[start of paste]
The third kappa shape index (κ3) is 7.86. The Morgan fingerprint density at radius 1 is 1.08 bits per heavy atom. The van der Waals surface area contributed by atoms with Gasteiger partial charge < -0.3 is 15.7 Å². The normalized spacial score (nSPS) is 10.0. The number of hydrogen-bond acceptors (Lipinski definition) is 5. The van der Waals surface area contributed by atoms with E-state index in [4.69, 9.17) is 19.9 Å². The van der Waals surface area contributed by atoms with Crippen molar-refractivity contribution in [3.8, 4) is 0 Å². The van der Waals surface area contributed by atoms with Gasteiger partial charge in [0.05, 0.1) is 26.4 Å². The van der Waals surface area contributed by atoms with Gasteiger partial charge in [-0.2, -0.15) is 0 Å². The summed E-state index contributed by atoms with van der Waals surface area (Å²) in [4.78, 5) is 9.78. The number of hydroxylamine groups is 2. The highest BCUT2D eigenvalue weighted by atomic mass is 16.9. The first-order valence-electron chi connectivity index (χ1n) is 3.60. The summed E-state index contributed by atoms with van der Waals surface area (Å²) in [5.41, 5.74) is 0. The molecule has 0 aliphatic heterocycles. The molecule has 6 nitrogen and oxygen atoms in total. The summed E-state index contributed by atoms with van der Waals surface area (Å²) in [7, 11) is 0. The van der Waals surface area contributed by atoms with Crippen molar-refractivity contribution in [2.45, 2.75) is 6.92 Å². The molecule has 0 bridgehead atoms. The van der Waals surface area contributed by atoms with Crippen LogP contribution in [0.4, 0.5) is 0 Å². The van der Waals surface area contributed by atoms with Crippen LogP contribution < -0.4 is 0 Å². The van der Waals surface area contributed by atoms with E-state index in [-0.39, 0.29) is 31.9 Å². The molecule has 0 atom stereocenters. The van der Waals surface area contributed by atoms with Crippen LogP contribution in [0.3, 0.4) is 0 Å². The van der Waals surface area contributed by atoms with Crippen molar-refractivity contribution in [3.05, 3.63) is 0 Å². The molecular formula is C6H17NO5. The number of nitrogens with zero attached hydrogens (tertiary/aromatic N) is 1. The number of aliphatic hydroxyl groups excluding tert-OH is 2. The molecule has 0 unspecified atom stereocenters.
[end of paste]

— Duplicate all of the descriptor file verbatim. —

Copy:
The third kappa shape index (κ3) is 7.86. The Morgan fingerprint density at radius 1 is 1.08 bits per heavy atom. The van der Waals surface area contributed by atoms with Gasteiger partial charge < -0.3 is 15.7 Å². The normalized spacial score (nSPS) is 10.0. The number of hydrogen-bond acceptors (Lipinski definition) is 5. The van der Waals surface area contributed by atoms with E-state index in [4.69, 9.17) is 19.9 Å². The van der Waals surface area contributed by atoms with Crippen molar-refractivity contribution in [3.8, 4) is 0 Å². The van der Waals surface area contributed by atoms with Gasteiger partial charge in [0.05, 0.1) is 26.4 Å². The van der Waals surface area contributed by atoms with Gasteiger partial charge in [-0.2, -0.15) is 0 Å². The summed E-state index contributed by atoms with van der Waals surface area (Å²) in [4.78, 5) is 9.78. The number of hydroxylamine groups is 2. The highest BCUT2D eigenvalue weighted by atomic mass is 16.9. The first-order valence-electron chi connectivity index (χ1n) is 3.60. The summed E-state index contributed by atoms with van der Waals surface area (Å²) in [5.41, 5.74) is 0. The molecule has 0 aliphatic heterocycles. The molecule has 6 nitrogen and oxygen atoms in total. The summed E-state index contributed by atoms with van der Waals surface area (Å²) in [7, 11) is 0. The van der Waals surface area contributed by atoms with Crippen molar-refractivity contribution in [2.45, 2.75) is 6.92 Å². The molecule has 0 bridgehead atoms. The van der Waals surface area contributed by atoms with Crippen LogP contribution in [0.4, 0.5) is 0 Å². The van der Waals surface area contributed by atoms with Crippen LogP contribution < -0.4 is 0 Å². The van der Waals surface area contributed by atoms with E-state index in [-0.39, 0.29) is 31.9 Å². The molecule has 0 atom stereocenters. The van der Waals surface area contributed by atoms with Crippen LogP contribution in [0.3, 0.4) is 0 Å². The van der Waals surface area contributed by atoms with Crippen molar-refractivity contribution in [3.05, 3.63) is 0 Å². The molecular formula is C6H17NO5. The number of nitrogens with zero attached hydrogens (tertiary/aromatic N) is 1. The number of aliphatic hydroxyl groups excluding tert-OH is 2. The molecule has 0 unspecified atom stereocenters.